Guidelines for a Compelling Ending
The one rule of Part 4—the resolution of your story—is that no new expositional information may enter the story once it has been triggered. If something appears in the final act, it must have been foreshadowed, referenced or already in play. This includes characters.
Aside from that one tenet, punishable by rejection slip if you dismiss it, you’re on your own to craft the ending of your story. And in so doing, the enlightened writer observes the following guidelines and professional preferences.
GUIDELINE 1: The Hero is a Catalyst.
The hero of the story should emerge and engage as the primary catalyst in Part 4. He needs to step up and take the lead. He can’t merely sit around and observe or just narrate, he can’t settle for a supporting role, and most of all, he can’t be rescued.
I’ve seen all these things, many times, in unpublished manuscripts. I’ve rarely seen one in a published book or produced movie. It happens, but never in a title anybody remembers.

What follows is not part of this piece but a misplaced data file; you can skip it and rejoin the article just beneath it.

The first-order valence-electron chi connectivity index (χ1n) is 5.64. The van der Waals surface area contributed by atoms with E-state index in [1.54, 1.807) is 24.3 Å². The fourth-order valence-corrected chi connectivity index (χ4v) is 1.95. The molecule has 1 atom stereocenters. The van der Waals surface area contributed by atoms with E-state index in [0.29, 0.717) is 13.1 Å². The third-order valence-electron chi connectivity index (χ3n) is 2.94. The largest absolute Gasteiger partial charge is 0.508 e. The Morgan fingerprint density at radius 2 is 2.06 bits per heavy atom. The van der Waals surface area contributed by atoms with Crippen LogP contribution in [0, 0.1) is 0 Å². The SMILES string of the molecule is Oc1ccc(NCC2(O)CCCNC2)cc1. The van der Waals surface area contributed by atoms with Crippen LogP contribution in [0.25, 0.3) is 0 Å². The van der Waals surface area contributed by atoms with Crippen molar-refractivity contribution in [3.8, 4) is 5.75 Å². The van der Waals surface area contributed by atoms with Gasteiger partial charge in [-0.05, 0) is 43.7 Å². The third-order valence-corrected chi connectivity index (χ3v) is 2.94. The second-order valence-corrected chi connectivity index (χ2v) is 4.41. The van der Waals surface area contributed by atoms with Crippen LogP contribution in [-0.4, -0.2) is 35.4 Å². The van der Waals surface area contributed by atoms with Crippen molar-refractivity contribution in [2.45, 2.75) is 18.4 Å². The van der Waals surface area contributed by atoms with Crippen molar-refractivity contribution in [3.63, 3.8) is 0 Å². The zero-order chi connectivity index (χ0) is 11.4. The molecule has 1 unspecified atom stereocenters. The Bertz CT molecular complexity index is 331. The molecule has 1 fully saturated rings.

GUIDELINE 2: The Hero Grows Internally.
The hero should demonstrate that he has conquered the inner demons that have stood in his way in the past. The emerging victory may have begun in Part 3, but it’s put into use by the hero in Part 4. Usually Part 3 shows the inner demon trying for one last moment of supremacy over the psyche of the hero, but this becomes the point at which the hero understands what must be done differently moving forward, and then demonstrates that this has been learned during the Part 4 dénouement.
The hero applies that inner learning curve, which the reader has witnessed over the course of the story, toward an attack on the exterior conflict that has heretofore blocked the path.
Guideline 3: A New and Better Hero Emerges.
The hero should demonstrate courage, creativity, out-of-the-box thinking, even brilliance in setting the cogs in motion that will resolve the story. This is where the protagonist earns the right to be called a hero.
The more the reader feels the ending through that heroism—which depends on the degree to which you’ve emotionally vested the reader prior to Part 4—the more effective the ending will be. This is the key to a successful story, the pot of gold at the end of your narrative rainbow. If you can make the reader cry, make her cheer and applaud, make her remember, make her feel, you’ve done your job as a storyteller.
If you can cause all of those emotions to surface, you just might have a book contract on your hands.